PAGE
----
Being transsexual is a bit like being gluten intolerant: for every real one, there are fifteen or twenty just trying it on for attention. Sorry if that sounds rude. We don’t mean to disparage those suffering from transgenderism; rather, to finger the epidemic of imitation identity disorders and theatrical attention-seeking currently infesting social networks such as Tumblr, making a mockery of genuine sufferers.
Greed, selfishness, too much spare time and access to the internet can have a curious effect on some people. And when you throw in the modern tendency toward whining entitlement and the perpetual broadcast of every thought, feeling and inclination, something truly weird emerges: people who demand to be regarded and treated as things they are self-evidently not, such as white girls advertising to the world that they are “mentally black” and tortured musicians who advertise their “true” Romany identity despite having no gypsy blood in their veins whatsoever.
It gets even more crazy, as we’ll see. To understand this bizarre world of people who believe they are trans-species or trans-ethnic or trans-cultural, it is best to start with the marginally less weird world of “furries.” Furries are people who have created a “fursona”, a sort of animal character to which they relate and which in many cases they leverage as part of their sexual identity, normally to overcome self-doubt or self-confidence issues.
Fursonas manifest themselves as parodies of furry animals–often cats and dogs–which are then heavily sexualised, albeit in cartoonish fashion. For lonely people stuck in front of their laptops, fursonas become a sort of crutch for social interaction.
Unsurprisingly, the line between fiction and reality can easily become blurred: the longer furries spend with their character, the more likely they are to mistake themselves for a wolf with oversized genitals. This can become particularly apparent when another person insults their fursona; furries become very protective of their alter egos.
The following video, which is not appropriate for consumption at work, shows what happens when the desire to perform on the internet collides with deep psychosexual dysfunction and, in this case, comic book fetishes. (The comorbidity of confused sexual identities, shaped by internet culture, and pathological narcissism go hand in hand.)
Don’t underestimate what a huge trend these disturbing alternative lifestyles represent: although, of course, there is little data on the number of people who identify as animals or whose sexuality is dependent on animal personas, the levels of activity across the many furry forums online suggest that there are tens of thousands of furries worldwide.
Yet furries are merely a stepping stone between normal people and online cultures where people reject their real identity entirely, because they say there is a mismatch between their mental identity and their physical bodies. The largest of these subcultures, after trangenderism itself, is known as “otherkin.”
Like furries, otherkin often create online avatars which they hide behind, but instead of keeping their real selves separate from psychosocial or sexual imaginings, they seem to believe that the character they have created is a truer reflection of who they “really are.”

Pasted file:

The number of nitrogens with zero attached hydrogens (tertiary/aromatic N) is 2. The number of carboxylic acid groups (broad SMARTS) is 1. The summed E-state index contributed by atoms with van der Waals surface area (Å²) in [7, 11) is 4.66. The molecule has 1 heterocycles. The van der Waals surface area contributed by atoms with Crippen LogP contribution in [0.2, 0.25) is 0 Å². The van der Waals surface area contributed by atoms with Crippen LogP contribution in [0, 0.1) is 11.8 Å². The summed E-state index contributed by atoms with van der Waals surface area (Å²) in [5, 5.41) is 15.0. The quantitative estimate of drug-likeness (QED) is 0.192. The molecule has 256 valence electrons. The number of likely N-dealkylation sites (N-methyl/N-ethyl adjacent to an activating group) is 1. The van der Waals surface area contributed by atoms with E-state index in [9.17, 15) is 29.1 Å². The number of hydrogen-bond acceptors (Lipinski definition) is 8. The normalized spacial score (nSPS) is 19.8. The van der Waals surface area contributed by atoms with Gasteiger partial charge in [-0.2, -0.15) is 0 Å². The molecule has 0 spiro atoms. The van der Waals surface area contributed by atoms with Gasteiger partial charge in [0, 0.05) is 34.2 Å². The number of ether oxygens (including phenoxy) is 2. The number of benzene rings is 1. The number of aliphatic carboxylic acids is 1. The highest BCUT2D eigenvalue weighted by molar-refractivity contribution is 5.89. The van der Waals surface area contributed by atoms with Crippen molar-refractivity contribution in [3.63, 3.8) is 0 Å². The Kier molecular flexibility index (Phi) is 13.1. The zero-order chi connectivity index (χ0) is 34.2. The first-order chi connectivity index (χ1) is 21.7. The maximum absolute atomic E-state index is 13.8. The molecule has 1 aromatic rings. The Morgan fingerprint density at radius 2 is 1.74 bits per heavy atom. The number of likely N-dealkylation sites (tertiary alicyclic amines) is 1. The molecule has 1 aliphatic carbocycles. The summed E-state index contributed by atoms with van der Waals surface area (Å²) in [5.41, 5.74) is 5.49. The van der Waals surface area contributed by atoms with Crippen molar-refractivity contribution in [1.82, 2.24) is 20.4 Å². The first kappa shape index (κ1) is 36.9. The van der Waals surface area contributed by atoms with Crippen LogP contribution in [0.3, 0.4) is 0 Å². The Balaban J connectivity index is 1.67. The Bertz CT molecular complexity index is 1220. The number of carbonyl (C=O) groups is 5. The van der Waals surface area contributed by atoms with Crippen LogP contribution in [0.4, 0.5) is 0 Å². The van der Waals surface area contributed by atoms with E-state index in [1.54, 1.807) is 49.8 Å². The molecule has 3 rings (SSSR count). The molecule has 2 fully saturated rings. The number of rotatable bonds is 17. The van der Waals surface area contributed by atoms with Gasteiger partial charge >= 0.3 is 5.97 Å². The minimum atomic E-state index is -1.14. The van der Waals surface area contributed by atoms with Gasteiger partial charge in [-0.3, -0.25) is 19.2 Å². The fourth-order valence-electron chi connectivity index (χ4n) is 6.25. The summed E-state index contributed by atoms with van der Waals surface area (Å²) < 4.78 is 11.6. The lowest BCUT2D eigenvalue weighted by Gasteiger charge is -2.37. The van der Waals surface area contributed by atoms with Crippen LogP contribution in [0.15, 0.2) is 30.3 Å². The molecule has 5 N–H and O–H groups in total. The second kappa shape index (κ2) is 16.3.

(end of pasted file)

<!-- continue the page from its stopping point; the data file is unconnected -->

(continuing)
Some otherkins believe they are literally not human, while others believe that only their soul is non-human and that they are trapped in the wrong body. It can sometimes look like an unintentionally funny free-for-all. But whether you think you are a reincarnation of a Cherokee man-beast, you think you come from a long line of otherkin field mice or you think your soul flew in from a parallel universe (we do not jest), anything is permissible in the ego-centric world of otherkin.
It is enough, in this community, merely to assert your “true” identity; then, the social effects of the internet take over, and you are provided with psychological enablers at terrifying scale in the form of supporters, fellow travellers and generally sympathetic parties who will encourage you to “become who you really are.”
And otherkin can sometimes believe they are very strange things indeed. Dragons, werewolves, angels, demons, elves, cartoon characters… it’s amazing what alienation from mainstream society can do to the imagination. While this may all sound entertaining, there is a darker side, with otherkin reporting extreme difficulty relating to other human beings in conventional sexual situations.
Iron sharpens iron: kin meet in closed online worlds where they can indulge in their fantasies together. And when people who believe they are the reincarnation of a medieval tree nymph or merely a wolf find themselves with an indulgent audience, they struggle to escape from the rabbit-hole. They start citing various feelings, allergies, hallucinations and psychic abilities as “proof” of their wild claims.
While otherkin are sometimes reluctant to describe their lifestyle choices away from their laptops, it’s not hard to see a pattern in the type of people drawn to the subculture. They are invariably depressed, confused about their sexuality, socially marginalised and easily offended–which suggests that the number of Millennials who indulge in these habits is probably gigantic.
The aetiology of otherkin is the subject of debate. But it is a sufficiently established subculture for there to be multiple theories about why people end up believing they are cats or cockatiels. Not all of them are as straightforward as, “it’s a cry for attention.”